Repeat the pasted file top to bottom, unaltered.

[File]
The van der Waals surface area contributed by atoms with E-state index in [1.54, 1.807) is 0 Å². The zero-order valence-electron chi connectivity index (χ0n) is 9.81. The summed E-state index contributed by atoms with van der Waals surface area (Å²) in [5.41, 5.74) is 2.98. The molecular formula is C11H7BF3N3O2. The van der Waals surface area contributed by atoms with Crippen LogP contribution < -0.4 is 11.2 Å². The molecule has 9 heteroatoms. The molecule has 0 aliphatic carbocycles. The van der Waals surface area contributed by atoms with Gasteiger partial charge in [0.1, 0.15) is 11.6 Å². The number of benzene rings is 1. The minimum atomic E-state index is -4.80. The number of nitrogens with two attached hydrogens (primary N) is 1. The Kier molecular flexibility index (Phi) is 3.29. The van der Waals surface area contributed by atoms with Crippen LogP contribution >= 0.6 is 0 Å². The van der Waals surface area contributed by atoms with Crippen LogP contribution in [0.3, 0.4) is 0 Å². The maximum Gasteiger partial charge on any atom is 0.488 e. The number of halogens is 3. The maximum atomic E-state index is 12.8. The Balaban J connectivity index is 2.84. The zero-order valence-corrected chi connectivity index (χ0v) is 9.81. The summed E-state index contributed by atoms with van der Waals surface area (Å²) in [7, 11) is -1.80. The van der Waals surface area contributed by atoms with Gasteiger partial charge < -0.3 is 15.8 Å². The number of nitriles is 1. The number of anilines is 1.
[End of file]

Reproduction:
The van der Waals surface area contributed by atoms with E-state index in [1.54, 1.807) is 0 Å². The zero-order valence-electron chi connectivity index (χ0n) is 9.81. The summed E-state index contributed by atoms with van der Waals surface area (Å²) in [5.41, 5.74) is 2.98. The molecular formula is C11H7BF3N3O2. The van der Waals surface area contributed by atoms with Crippen LogP contribution < -0.4 is 11.2 Å². The molecule has 9 heteroatoms. The molecule has 0 aliphatic carbocycles. The van der Waals surface area contributed by atoms with Gasteiger partial charge in [0.1, 0.15) is 11.6 Å². The number of benzene rings is 1. The minimum atomic E-state index is -4.80. The number of nitrogens with two attached hydrogens (primary N) is 1. The Kier molecular flexibility index (Phi) is 3.29. The van der Waals surface area contributed by atoms with Crippen LogP contribution >= 0.6 is 0 Å². The van der Waals surface area contributed by atoms with Crippen LogP contribution in [0.3, 0.4) is 0 Å². The maximum Gasteiger partial charge on any atom is 0.488 e. The number of halogens is 3. The maximum atomic E-state index is 12.8. The Balaban J connectivity index is 2.84. The zero-order valence-corrected chi connectivity index (χ0v) is 9.81. The summed E-state index contributed by atoms with van der Waals surface area (Å²) in [7, 11) is -1.80. The van der Waals surface area contributed by atoms with Gasteiger partial charge < -0.3 is 15.8 Å². The number of nitriles is 1. The number of anilines is 1.